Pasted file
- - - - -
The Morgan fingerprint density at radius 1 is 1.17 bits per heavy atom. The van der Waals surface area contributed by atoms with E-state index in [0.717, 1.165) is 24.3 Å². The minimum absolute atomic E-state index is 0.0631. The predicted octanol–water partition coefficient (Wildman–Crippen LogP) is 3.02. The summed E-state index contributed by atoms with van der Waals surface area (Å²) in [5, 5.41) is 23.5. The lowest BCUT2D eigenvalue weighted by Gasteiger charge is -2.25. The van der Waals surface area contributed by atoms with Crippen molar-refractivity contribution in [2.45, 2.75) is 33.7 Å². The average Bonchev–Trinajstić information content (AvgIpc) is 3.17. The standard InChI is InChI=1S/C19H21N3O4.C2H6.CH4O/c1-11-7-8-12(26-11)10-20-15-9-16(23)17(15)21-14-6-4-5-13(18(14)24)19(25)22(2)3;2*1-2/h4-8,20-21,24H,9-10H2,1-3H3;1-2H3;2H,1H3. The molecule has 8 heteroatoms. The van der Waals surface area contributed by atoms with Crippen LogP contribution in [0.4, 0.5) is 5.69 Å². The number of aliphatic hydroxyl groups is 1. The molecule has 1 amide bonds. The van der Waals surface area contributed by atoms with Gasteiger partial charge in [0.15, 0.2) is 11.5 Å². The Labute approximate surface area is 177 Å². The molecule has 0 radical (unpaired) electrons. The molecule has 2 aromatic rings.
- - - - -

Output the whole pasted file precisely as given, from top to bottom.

The Morgan fingerprint density at radius 1 is 1.17 bits per heavy atom. The van der Waals surface area contributed by atoms with E-state index in [0.717, 1.165) is 24.3 Å². The minimum absolute atomic E-state index is 0.0631. The predicted octanol–water partition coefficient (Wildman–Crippen LogP) is 3.02. The summed E-state index contributed by atoms with van der Waals surface area (Å²) in [5, 5.41) is 23.5. The lowest BCUT2D eigenvalue weighted by Gasteiger charge is -2.25. The van der Waals surface area contributed by atoms with Crippen molar-refractivity contribution in [2.45, 2.75) is 33.7 Å². The average Bonchev–Trinajstić information content (AvgIpc) is 3.17. The standard InChI is InChI=1S/C19H21N3O4.C2H6.CH4O/c1-11-7-8-12(26-11)10-20-15-9-16(23)17(15)21-14-6-4-5-13(18(14)24)19(25)22(2)3;2*1-2/h4-8,20-21,24H,9-10H2,1-3H3;1-2H3;2H,1H3. The molecule has 8 heteroatoms. The van der Waals surface area contributed by atoms with Crippen LogP contribution in [0.4, 0.5) is 5.69 Å². The number of aliphatic hydroxyl groups is 1. The molecule has 1 amide bonds. The van der Waals surface area contributed by atoms with Gasteiger partial charge in [0.15, 0.2) is 11.5 Å². The Labute approximate surface area is 177 Å². The molecule has 0 radical (unpaired) electrons. The molecule has 2 aromatic rings.